Her job was to certify migrant workers for food stamps. Tienda thought she could do more. Cruising the county's winding roads in a state car, she stopped everywhere to talk with migrants and the farmers who hired them. Listening closely to workers' complaints of community hostility and unfair hiring practices, with equal care she heard out farmers' objections to excessive government regulations that, in some cases, forced them to underemploy migrants.
Tienda convinced her social-service employers to let her organize a meeting where the parties involved could freely air their concerns. To open the meeting, Tienda remembers saying: "There are many issues here, you need to talk about them. So complain and stand up and shout, but let's agree to start working on these problems."
Tienda calls the summer "a turning point." She had discovered several key strengths: to listen, to organize, to act effectively. Purpose had focused her unbounded energy. She was finding her own truths.
ENCOURAGED BY HER PROFESSORS, she applied to graduate schools, and for a Ford Foundation scholarship set up to encourage Latinos to pursue graduate studies. For the first time, Tienda was being given an opportunity because she was a minority--a realization that caused her some discomfort.
It was a label Tienda's brother, Juan Luis, had already dealt with. At Michigan State, where he enrolled after concluding his military service, Juan Luis introduced her to some Latino friends who, she recalls, "told me I was brown. And I said, you're absolutely wrong, I'm not brown. They said, `Yes, you are. You're not white. You're Mexican.' And that was something I was very proud of, but I had never thought of it as this category: minority."
She'd get used to it. Indeed, as a subject, minorities would become a central focus of her later research. Being "brown," she's learned, means that colleagues--even friends--may wonder if you've gotten where you are because you filled some quota. But it also means that you're more likely to grow up in poverty, as she had--that you've a greater chance of living in the poorest neighborhoods and holding the lowest-paying jobs. For better or worse, being a minority did make a difference.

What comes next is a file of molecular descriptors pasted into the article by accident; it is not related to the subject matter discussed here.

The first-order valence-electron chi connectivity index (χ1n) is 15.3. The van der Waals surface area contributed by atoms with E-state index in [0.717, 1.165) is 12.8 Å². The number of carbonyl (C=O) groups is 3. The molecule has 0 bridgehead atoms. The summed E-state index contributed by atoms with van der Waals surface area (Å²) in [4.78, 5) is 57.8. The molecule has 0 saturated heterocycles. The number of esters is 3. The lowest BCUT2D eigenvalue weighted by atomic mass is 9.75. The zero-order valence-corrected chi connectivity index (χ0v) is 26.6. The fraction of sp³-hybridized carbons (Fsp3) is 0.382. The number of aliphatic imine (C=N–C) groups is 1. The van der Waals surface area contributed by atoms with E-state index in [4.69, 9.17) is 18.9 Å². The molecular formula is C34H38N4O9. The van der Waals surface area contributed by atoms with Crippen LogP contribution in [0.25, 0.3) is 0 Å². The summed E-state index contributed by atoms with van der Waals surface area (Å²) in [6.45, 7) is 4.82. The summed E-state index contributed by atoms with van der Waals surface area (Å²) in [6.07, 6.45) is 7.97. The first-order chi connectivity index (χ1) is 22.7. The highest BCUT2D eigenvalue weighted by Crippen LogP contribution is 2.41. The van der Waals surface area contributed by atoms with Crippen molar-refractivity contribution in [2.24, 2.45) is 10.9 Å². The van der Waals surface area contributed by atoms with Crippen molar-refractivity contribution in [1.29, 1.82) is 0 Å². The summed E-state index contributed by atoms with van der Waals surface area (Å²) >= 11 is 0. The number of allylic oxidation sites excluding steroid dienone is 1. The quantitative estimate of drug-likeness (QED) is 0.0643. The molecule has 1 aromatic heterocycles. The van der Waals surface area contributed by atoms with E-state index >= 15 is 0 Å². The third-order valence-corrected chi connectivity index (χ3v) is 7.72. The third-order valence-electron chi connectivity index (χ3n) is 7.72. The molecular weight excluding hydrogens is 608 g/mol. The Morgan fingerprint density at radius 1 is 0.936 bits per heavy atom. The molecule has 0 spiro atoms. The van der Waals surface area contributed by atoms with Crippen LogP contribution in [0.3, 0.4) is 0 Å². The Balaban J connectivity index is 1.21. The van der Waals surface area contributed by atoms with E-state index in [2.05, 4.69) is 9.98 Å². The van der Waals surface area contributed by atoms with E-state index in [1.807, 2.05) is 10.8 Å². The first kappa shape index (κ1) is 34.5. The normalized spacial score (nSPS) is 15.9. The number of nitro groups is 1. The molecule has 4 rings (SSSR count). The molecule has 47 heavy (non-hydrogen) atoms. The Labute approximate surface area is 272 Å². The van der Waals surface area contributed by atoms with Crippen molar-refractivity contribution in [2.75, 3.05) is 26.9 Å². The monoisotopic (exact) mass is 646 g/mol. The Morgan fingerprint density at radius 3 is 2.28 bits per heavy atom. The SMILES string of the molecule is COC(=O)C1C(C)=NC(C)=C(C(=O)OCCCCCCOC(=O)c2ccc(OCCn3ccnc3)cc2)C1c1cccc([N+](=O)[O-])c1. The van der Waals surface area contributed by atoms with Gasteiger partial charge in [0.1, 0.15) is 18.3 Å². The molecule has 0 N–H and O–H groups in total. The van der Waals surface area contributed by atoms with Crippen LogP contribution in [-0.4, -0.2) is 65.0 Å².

As it's applied to her own life, Tienda looks at the "minority" label this way: "Growing up, I was disadvantaged, and so getting that extra boost initially helped get me on the road. Is there a point where that label is more a burden than a help? Sure. When someone wants you to join this board or that committee, you wonder whether it's because of who you are or because you're a minority. So it does follow you around for the rest of your life. And it takes a lot of learning and strength to handle it, or your self-esteem can go in one fell swoop."
Although her Ford scholarship to the University of Texas, Austin, was specifically to study Romance languages and literature, after a year of study she received permission to switch to the university's Latin American studies program.
"I had never taken a course in sociology, economics, or statistics," she admits, "and that's how I started in social sciences." However, the attitude of her department mentor, Harley Browning, "was that you need to learn how to do the research; you can always fill in the blanks later." Under Browning, Tienda did her master's thesis--a demographic study of female employment in Mexico. In 1974, he sent her to Mexico for a seminar on women in Latin America.
When she returned, she had a heart-to-heart with Browning. "I said, `Women's studies, I resign. Chicano studies, I resign. I won't do it.' He looked at me, and said, `Well, is that forever?' I said, `Nothing's forever, but for a while don't even think about it. I will not be ghettoized.'"
"Expecting minority students to do dissertations about themselves," Tienda believes, "trivializes our presence in the mainstream." Hers focused on a more general topic in Latin American demography, so that when the University of Wisconsin offered her an assistant professorship in 1976, she knew she'd been hired for her solid research experience--not because she had wrapped her credentials in a Chicano-feminist package.